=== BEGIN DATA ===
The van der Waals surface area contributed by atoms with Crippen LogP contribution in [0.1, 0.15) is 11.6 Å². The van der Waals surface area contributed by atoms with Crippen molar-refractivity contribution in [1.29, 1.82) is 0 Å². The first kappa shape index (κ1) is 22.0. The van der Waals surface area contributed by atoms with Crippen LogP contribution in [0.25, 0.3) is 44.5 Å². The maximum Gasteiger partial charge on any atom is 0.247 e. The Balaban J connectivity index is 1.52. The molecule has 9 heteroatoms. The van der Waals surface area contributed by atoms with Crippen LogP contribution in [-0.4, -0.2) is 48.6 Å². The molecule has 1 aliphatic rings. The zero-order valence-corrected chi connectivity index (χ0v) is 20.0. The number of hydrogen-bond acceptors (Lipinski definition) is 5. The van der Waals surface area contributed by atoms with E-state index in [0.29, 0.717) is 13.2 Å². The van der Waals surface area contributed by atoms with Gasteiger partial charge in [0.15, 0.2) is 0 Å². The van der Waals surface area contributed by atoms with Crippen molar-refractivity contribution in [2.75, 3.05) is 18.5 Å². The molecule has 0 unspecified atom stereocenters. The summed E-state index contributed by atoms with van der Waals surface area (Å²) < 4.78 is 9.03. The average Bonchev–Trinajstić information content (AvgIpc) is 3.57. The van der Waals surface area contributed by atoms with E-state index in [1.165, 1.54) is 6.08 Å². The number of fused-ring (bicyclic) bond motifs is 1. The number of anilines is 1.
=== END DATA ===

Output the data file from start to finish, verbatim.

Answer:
The van der Waals surface area contributed by atoms with Crippen LogP contribution in [0.1, 0.15) is 11.6 Å². The van der Waals surface area contributed by atoms with Crippen molar-refractivity contribution in [1.29, 1.82) is 0 Å². The first kappa shape index (κ1) is 22.0. The van der Waals surface area contributed by atoms with Crippen LogP contribution in [0.25, 0.3) is 44.5 Å². The maximum Gasteiger partial charge on any atom is 0.247 e. The Balaban J connectivity index is 1.52. The molecule has 9 heteroatoms. The van der Waals surface area contributed by atoms with Crippen LogP contribution in [-0.4, -0.2) is 48.6 Å². The molecule has 1 aliphatic rings. The zero-order valence-corrected chi connectivity index (χ0v) is 20.0. The number of hydrogen-bond acceptors (Lipinski definition) is 5. The van der Waals surface area contributed by atoms with E-state index in [0.29, 0.717) is 13.2 Å². The van der Waals surface area contributed by atoms with Gasteiger partial charge in [0.15, 0.2) is 0 Å². The van der Waals surface area contributed by atoms with Crippen molar-refractivity contribution in [2.75, 3.05) is 18.5 Å². The molecule has 0 unspecified atom stereocenters. The summed E-state index contributed by atoms with van der Waals surface area (Å²) < 4.78 is 9.03. The average Bonchev–Trinajstić information content (AvgIpc) is 3.57. The van der Waals surface area contributed by atoms with E-state index in [1.165, 1.54) is 6.08 Å². The number of fused-ring (bicyclic) bond motifs is 1. The number of anilines is 1.